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A good campaign harmonises all tools: Roger Fisk

Interview with PR expert associated with US President Barack Obama's campaigns

Sanjay Jog  |  Mumbai 

Roger Fisk, PR Expert

Roger Fisk, the public relations expert associated with US President Barack Obama’s campaigns before the 2008 and 2012 polls, believes a person-to-person model alone can persuade and motivate people. On the sidelines of Ficci Frames 2014, he speaks to Sanjay Jog. Edited excerpts:

Tell us about the media campaign you conceptualised for US President Obama.

It was a combination of a couple of things. Our campaign had a thoroughly 21st century approach that combined a unique candidate and some innovative online tools. Together, it became a dynamic and nimble organisation that captured this moment in American history.

How did you take this ahead in 2012, when Obama went for re-election?

We conceived the idea of engaging with voters through a medium that spoke to them—the internet and social media networks. We started Obama’s social media campaign through an interactive part of our official website,

It was an open platform to maximise the growth of supporters. Through the website, we taught them to self-organise, to become the campaign themselves. We relied on these supporters to clinch the win for us by personalising the campaign through their own connections and relationships with family, friends, acquaintances and co-workers. The focus of the 2012 campaign was to start conversations with voters months before election day.

A year earlier, in November 2011, we had a goal of a million person-to-person conversations…face-to-face meetings, door-to-door, sometimes phone calls; a person calling others and having long conversations. Though the scale of re-election was bigger, we had the values of self-organising. We only had to bring it up to scale. Person-to-person contact has to be consistent. That motivates or persuades them and they are involved. So much money was spent on television during the last 45 days. We found the person-to-person model was the only thing that could actually get to people and persuade or motivate them.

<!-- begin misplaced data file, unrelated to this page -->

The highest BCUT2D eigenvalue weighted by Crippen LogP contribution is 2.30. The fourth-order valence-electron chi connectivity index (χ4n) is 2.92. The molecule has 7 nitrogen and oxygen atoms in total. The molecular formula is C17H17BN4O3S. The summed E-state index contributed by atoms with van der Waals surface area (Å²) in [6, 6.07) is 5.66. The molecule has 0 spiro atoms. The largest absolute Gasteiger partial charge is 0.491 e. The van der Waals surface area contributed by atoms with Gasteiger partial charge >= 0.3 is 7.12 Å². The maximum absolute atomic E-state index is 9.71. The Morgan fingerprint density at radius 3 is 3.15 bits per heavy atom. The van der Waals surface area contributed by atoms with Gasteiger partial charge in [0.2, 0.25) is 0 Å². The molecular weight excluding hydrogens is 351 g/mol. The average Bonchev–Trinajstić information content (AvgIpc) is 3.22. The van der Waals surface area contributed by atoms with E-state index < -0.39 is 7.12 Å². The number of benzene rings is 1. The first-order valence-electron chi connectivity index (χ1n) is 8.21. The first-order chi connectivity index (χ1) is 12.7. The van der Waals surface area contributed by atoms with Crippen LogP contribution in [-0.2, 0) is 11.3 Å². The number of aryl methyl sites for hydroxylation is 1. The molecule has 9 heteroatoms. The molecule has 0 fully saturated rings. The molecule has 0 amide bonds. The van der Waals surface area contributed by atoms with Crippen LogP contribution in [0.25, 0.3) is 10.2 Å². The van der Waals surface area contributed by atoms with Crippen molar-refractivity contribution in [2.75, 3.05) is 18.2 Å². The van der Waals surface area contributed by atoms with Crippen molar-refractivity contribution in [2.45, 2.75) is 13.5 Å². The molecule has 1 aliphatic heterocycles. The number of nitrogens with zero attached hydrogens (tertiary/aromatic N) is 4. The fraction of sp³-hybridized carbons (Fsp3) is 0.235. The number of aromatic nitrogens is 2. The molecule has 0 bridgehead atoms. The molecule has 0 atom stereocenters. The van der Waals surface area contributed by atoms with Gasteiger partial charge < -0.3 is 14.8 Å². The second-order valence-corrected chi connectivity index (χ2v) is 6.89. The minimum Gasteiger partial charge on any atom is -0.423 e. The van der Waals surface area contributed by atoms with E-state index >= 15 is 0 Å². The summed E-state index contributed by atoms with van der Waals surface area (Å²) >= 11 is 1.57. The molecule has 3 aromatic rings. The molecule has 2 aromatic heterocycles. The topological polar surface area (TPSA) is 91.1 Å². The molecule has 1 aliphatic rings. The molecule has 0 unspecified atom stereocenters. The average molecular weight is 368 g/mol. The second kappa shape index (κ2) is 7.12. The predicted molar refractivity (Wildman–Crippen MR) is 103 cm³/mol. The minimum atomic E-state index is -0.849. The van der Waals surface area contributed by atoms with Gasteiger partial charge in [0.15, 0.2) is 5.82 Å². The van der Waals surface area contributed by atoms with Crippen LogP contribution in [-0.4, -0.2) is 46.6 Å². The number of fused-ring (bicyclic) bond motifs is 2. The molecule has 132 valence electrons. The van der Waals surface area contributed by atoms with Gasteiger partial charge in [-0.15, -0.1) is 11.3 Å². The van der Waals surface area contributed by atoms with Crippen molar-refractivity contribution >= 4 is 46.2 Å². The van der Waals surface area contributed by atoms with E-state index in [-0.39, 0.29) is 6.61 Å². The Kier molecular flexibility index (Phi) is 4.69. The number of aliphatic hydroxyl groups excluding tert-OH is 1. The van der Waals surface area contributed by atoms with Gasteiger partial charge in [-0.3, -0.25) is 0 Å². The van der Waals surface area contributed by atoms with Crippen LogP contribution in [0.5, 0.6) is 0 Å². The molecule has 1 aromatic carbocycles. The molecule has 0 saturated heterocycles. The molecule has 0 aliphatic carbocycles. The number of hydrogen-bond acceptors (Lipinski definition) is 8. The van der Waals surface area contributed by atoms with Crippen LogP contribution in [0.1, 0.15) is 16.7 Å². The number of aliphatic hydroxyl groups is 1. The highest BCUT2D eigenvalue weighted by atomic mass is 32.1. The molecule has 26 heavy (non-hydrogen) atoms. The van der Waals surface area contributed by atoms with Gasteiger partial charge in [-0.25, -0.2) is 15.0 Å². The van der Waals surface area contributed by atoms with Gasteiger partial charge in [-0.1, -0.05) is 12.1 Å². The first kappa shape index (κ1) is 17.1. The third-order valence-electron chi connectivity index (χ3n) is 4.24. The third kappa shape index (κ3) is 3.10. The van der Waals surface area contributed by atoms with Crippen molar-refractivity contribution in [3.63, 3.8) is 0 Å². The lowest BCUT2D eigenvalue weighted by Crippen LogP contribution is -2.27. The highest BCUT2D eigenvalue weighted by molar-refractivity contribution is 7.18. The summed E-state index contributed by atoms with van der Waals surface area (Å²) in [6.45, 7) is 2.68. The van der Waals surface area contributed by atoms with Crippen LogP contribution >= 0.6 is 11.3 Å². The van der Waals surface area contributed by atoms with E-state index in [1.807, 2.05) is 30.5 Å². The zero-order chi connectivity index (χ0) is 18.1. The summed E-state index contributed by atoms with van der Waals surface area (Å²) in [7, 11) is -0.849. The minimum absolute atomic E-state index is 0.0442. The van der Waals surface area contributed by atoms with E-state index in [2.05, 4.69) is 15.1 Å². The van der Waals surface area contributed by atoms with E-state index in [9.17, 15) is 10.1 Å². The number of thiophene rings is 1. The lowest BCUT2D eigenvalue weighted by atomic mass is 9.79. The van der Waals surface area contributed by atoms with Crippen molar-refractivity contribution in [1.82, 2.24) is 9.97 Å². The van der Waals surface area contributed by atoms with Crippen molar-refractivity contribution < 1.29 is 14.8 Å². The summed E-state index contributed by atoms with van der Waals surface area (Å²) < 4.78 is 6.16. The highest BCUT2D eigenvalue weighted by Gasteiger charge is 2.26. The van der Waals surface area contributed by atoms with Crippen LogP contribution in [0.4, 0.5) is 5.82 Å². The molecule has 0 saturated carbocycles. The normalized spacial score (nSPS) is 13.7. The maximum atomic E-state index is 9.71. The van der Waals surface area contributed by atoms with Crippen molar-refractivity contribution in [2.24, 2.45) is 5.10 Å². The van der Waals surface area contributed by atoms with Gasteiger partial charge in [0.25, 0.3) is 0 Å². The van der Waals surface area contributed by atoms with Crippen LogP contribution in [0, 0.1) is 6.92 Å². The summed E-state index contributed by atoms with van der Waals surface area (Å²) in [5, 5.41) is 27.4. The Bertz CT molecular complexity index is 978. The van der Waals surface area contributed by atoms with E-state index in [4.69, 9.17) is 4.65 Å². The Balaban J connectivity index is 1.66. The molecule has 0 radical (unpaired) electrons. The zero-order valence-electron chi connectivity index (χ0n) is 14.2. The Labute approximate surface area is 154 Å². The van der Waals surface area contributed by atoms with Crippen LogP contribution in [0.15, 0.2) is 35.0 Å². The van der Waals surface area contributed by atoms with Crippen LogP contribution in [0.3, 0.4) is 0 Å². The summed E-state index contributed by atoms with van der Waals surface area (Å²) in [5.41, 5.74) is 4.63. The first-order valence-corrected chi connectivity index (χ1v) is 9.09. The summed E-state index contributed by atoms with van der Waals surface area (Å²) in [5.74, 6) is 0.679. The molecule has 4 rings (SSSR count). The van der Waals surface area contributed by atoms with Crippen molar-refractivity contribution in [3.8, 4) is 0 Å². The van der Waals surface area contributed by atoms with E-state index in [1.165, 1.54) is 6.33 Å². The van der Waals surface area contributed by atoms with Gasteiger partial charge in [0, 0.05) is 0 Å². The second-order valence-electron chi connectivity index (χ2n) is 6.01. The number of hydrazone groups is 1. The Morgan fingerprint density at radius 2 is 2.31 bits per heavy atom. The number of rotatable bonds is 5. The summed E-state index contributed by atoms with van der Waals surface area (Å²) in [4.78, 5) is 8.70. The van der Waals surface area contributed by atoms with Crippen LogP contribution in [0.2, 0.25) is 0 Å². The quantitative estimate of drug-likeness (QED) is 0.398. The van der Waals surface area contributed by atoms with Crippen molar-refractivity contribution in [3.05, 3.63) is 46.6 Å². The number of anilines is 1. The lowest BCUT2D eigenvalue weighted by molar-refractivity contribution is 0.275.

How did you succeed? Can your model be replicated in India?

What is required is constant involvement of the organisation, as well as improvement, which requires agility and nimbleness. Sometimes, a lot of organisations say they want to change, but their organisational culture actually fights against that. I do not know enough about Indian politics to speak about them in detail.

Organisations should pick social media tools they feel are compatible with their organisation. A lot of people think they need to be present in every single media platform and end up doing 10 things, but not too well. Select two or three things and do these really well.

The BJP (Bharatiya Janata Party)’s prime ministerial candidate is aggressively campaigning through social media.

I do not know enough to answer that. I am very careful to know what I am talking about. I don’t know about a lot of things; a couple of things I do about.

What is your message to those using social media in the run-up to the Lok Sabha elections in India?

Again, I do not want to comment on India. But in general, the organisational culture of the campaign plays a crucial role.

How is the combination of traditional and social media important?

For a lot of people, it is very easy to be fascinated by the most recent tools or something which has just come out. It all depends on how you create the most attractive combination of everything from newspapers or the social media platform to free media and paid media, not just TV and advertising. Radio is still effective and can target specific constituencies and leaders. All these tools have to be harmonised. That’s what a good campaign does.

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First Published: Sat, March 15 2014. 21:39 IST